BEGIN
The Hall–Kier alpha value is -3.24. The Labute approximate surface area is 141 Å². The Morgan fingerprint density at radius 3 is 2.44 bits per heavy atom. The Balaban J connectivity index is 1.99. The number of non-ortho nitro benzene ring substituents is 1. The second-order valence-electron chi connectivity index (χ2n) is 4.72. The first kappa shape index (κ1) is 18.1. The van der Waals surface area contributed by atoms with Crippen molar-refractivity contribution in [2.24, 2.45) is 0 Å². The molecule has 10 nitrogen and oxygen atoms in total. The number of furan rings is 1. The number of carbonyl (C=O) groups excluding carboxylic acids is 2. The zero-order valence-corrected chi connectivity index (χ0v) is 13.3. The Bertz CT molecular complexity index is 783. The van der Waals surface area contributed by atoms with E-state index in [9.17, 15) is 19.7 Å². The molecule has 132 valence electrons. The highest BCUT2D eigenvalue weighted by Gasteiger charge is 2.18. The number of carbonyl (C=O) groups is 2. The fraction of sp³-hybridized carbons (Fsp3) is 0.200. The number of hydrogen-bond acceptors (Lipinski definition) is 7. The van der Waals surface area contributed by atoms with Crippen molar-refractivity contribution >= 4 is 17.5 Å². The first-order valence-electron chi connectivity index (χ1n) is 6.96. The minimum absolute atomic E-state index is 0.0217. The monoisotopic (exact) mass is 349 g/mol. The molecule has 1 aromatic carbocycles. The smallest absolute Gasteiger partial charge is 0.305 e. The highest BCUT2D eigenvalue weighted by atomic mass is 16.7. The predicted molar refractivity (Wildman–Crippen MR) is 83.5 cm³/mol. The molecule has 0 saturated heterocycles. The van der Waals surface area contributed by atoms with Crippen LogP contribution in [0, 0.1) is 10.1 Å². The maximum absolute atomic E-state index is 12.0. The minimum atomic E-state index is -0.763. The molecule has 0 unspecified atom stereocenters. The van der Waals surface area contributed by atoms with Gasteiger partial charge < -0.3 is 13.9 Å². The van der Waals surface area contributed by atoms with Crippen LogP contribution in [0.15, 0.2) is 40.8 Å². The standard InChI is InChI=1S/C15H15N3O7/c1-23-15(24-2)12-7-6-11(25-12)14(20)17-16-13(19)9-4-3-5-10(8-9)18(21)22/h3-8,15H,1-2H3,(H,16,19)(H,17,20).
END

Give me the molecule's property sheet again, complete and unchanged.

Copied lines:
The Hall–Kier alpha value is -3.24. The Labute approximate surface area is 141 Å². The Morgan fingerprint density at radius 3 is 2.44 bits per heavy atom. The Balaban J connectivity index is 1.99. The number of non-ortho nitro benzene ring substituents is 1. The second-order valence-electron chi connectivity index (χ2n) is 4.72. The first kappa shape index (κ1) is 18.1. The van der Waals surface area contributed by atoms with Crippen molar-refractivity contribution in [2.24, 2.45) is 0 Å². The molecule has 10 nitrogen and oxygen atoms in total. The number of furan rings is 1. The number of carbonyl (C=O) groups excluding carboxylic acids is 2. The zero-order valence-corrected chi connectivity index (χ0v) is 13.3. The Bertz CT molecular complexity index is 783. The van der Waals surface area contributed by atoms with E-state index in [9.17, 15) is 19.7 Å². The molecule has 132 valence electrons. The highest BCUT2D eigenvalue weighted by Gasteiger charge is 2.18. The number of carbonyl (C=O) groups is 2. The fraction of sp³-hybridized carbons (Fsp3) is 0.200. The number of hydrogen-bond acceptors (Lipinski definition) is 7. The van der Waals surface area contributed by atoms with Crippen molar-refractivity contribution >= 4 is 17.5 Å². The first-order valence-electron chi connectivity index (χ1n) is 6.96. The minimum absolute atomic E-state index is 0.0217. The monoisotopic (exact) mass is 349 g/mol. The molecule has 1 aromatic carbocycles. The smallest absolute Gasteiger partial charge is 0.305 e. The highest BCUT2D eigenvalue weighted by atomic mass is 16.7. The predicted molar refractivity (Wildman–Crippen MR) is 83.5 cm³/mol. The molecule has 0 saturated heterocycles. The van der Waals surface area contributed by atoms with Crippen LogP contribution in [0, 0.1) is 10.1 Å². The maximum absolute atomic E-state index is 12.0. The minimum atomic E-state index is -0.763. The molecule has 0 unspecified atom stereocenters. The van der Waals surface area contributed by atoms with Gasteiger partial charge < -0.3 is 13.9 Å². The van der Waals surface area contributed by atoms with Crippen LogP contribution in [0.15, 0.2) is 40.8 Å². The standard InChI is InChI=1S/C15H15N3O7/c1-23-15(24-2)12-7-6-11(25-12)14(20)17-16-13(19)9-4-3-5-10(8-9)18(21)22/h3-8,15H,1-2H3,(H,16,19)(H,17,20).